People with severe mental illness face health inequalities.

They are more likely to have a preventable physical illness, such as diabetes and cardiovascular disease, than the general population which can lead to a 15-to-20-year premature mortality gap. They are also more likely to have comorbidities and  multimorbidities. Research suggests rates of preventative screening such as physical health checks and cancer screening, are lower among people with a severe mental illness.

In 2021, the Race Equality foundation started a project to better understand whether African and Caribbean people with severe mental illness were aware of and accessing physical health checks, an NHS intervention to detect and treat early signs of physical ill health. This work has been funded by the Department for Health and Social Care (DHSC)’s Health and Wellbeing Alliance, and plays a part in NHS England’s Core20PLUS5 approach to tackling health inequalities.

Core20PLUS5 is a national NHS England approach to inform action to reduce healthcare inequalities at both national and system level. The approach defines a target population – the ‘Core20PLUS’ – and identifies ‘5’ focus clinical areas requiring accelerated improvement. A core area is severe mental illness, and ensuring annual physical health checks for people with severe mental illness to at least nationally set targets.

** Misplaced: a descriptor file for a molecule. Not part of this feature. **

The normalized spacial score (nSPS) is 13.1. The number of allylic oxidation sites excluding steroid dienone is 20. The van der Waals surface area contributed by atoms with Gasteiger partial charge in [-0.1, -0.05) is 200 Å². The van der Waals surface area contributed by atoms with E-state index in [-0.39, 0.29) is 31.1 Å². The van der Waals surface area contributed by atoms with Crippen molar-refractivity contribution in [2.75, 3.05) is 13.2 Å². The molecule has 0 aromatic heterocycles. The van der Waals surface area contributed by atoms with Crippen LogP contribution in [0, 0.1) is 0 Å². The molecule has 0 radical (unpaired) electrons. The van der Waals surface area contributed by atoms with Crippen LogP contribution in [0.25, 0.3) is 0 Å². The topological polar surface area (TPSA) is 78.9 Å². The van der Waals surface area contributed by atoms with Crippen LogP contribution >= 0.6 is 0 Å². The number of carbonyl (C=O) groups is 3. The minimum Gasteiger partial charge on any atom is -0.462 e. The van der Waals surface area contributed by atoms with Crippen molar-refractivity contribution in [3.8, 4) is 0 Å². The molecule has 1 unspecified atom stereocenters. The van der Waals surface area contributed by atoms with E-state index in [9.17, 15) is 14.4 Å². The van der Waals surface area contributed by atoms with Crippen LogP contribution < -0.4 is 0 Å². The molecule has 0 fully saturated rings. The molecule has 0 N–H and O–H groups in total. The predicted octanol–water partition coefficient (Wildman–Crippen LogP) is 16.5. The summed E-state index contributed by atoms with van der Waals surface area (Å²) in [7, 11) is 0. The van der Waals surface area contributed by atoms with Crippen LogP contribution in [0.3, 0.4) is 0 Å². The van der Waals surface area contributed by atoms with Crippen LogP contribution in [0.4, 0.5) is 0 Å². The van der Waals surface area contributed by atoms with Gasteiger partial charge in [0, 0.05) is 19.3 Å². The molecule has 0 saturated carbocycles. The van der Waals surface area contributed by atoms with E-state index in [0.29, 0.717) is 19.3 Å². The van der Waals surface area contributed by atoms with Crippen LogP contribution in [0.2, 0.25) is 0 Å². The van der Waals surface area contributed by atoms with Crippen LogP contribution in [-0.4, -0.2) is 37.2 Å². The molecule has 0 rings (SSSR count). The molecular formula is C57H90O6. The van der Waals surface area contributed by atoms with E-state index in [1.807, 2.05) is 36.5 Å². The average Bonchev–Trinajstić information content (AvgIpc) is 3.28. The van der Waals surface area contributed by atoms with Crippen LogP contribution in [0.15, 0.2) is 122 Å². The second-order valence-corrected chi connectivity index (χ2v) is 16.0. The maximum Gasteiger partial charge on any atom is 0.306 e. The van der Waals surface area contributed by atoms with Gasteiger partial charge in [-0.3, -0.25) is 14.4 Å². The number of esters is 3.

From our research we produced a report on the results of our consulation and a report on what we learnt from co-production on this project. We also produced a film to promote physical health checks for people with severe mental illness and an easy read leaflet.

Find out more about NHS England guidance on improving the physical health of people living with severe mental illness here.

View the launch webinar slide deck here and transcript here.

We would like to thank African Caribbean Mental Health Services Manchester, Sandwell African Caribbean Mental Health Foundation and Sheffield African Caribbean Mental Health Association for their collaboration on this project. We would also like to thank all those who participated in the coproduction group and shared their experiences, it is vital to hear directly from those who are impacted by health inequalities to address them.